Category: Credit Cards

1
COVID-19: Emergency Regulations Do Not Pass Constitutional Muster
2
COVID-19: Massachusetts Joins the Five Other New England States in Temporarily Permitting Remote Notarization
3
COVID-19: Credit Reporting in the Age of COVID-19
4
COVID-19: Impact on Consumer Financial Service Providers
5
COVID-19: How the CARES Act Will Impact Chapter 7 and Chapter 13 Consumer Bankruptcies
6
The CFPB and the Fed Adjust Regulation CC for Inflation
7
Ninth Circuit Ruling Rejects FACTA Suit under Spokeo, Avoiding Circuit Split
8
Standing to Sue under the Fair and Accurate Credit Transactions Act after Spokeo
9
U.S. Supreme Court Sides with Merchants in Credit Card Surcharge Case, But the Fight Isn’t Over Yet
10
The Post-Election FinTech World: Are Happy Days (for Bankers) Here Again?

COVID-19: Emergency Regulations Do Not Pass Constitutional Muster

Federal Judge Enjoins Enforcement of Massachusetts Attorney General’s Debt Collection Ban Under First Amendment

By Sean R. HigginsJohn ReVeal, and Hollee M. Boudreau

In response to the COVID-19 emergency, the Massachusetts Attorney General’s Office (“AGO”) issued a set of emergency regulations [1] intended to broadly prohibit certain debt collection activities in Massachusetts, including prohibitions against initiating debt collection calls or lawsuits, during the pendency of the COVID-19 emergency. [2] On May 6, 2020, U.S. District Judge Richard Stearns enjoined the AGO’s enforcement of those regulations as an unconstitutional restraint on commercial free speech. The court found that the AGO’s broad prohibitions violated the constitutional rights of creditors and debt collectors in Massachusetts without providing any meaningful protections to consumers greater than those afforded by existing state and federal consumer protection laws. [3] Read More

COVID-19: Massachusetts Joins the Five Other New England States in Temporarily Permitting Remote Notarization

By Lindsay Sampson BishopAbigail P. HemnesChristopher J. Valente, and R. Nicholas Perkins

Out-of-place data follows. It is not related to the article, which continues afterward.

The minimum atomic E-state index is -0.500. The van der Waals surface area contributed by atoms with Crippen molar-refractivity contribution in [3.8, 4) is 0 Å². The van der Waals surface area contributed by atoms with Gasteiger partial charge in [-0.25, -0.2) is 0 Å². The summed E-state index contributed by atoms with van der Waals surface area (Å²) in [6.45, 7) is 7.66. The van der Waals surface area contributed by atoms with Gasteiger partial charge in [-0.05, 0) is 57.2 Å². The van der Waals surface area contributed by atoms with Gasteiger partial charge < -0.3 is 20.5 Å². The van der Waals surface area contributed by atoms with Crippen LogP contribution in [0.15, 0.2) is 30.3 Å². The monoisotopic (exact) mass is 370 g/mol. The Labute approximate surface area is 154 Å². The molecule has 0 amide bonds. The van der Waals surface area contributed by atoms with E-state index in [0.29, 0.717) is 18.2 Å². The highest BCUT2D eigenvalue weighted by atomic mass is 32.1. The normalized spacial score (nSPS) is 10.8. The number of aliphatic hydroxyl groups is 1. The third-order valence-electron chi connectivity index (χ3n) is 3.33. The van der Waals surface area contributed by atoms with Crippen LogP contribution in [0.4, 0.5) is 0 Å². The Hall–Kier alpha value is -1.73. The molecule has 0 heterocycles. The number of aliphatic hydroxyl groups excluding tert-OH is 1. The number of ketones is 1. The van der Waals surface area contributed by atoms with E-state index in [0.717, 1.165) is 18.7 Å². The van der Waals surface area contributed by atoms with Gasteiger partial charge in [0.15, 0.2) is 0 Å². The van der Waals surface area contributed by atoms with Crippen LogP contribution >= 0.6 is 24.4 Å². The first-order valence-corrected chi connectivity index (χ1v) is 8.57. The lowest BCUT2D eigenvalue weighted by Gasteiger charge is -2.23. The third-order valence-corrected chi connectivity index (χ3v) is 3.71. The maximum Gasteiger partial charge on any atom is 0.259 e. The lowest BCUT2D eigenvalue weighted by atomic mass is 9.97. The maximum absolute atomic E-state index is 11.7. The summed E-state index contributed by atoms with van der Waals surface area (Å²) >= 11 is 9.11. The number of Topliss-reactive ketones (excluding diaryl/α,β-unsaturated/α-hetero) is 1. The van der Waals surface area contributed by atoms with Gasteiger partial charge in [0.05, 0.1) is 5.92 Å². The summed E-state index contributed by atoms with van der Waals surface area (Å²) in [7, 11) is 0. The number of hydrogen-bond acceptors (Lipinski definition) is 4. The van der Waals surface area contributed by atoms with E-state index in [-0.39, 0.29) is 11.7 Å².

On 27 April 2020, Massachusetts Governor Charlie Baker signed Senate Bill 2645, “An Act Providing for Virtual Notarization to Address Challenges Related to COVID-19” (the Act) into law. With the enactment of this law, Massachusetts joins the other five New England states—Connecticut, Maine, New Hampshire, Rhode Island, and Vermont—in temporarily permitting remote notarization through the use of videoconferencing technology [1]. Like the remote notarization provisions in effect across the region, the Act allows individuals and businesses to get documents notarized while complying with social distancing and other health and safety guidelines.

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COVID-19: Impact on Consumer Financial Service Providers

A Summary of Federal and State Statutes, Rules and Orders

By David E. FialkowBrian M. Forbes, and Jeffrey S. Patterson

The coronavirus (“COVID-19”) pandemic has been and will continue to be a major business disrupter that will have a substantial impact on the consumer financial services industry in the weeks and months to come. Notably, federal, state and local governments and agencies are acting swiftly and changing the rules by which consumer financial services companies are to do business in the short and long term. K&L Gates LLP (“K&L Gates”) has developed a COVID-19 Task Force to closely monitor these developments and is tracking them in several jurisdictions across the firm’s footprint. Below is a summary, current as of March 30, 2020, of key new and proposed statutes, rules, and orders that are likely to impact consumer financial services companies. Keeping track of these almost daily developments to foreclosure, eviction, debt collection, student loans and other business lines, which vary state to state, is critical for consumer financial services companies to respond to their customers. As with previous nationwide crises, how these companies implement and apply these changes will have a substantial impact on post-pandemic compliance, litigation, and risks. K&L Gates has team members assigned to each of the states listed below who are able to help answer your questions and help companies address ongoing issues associated with the pandemic. Please click on a jurisdiction below for more information: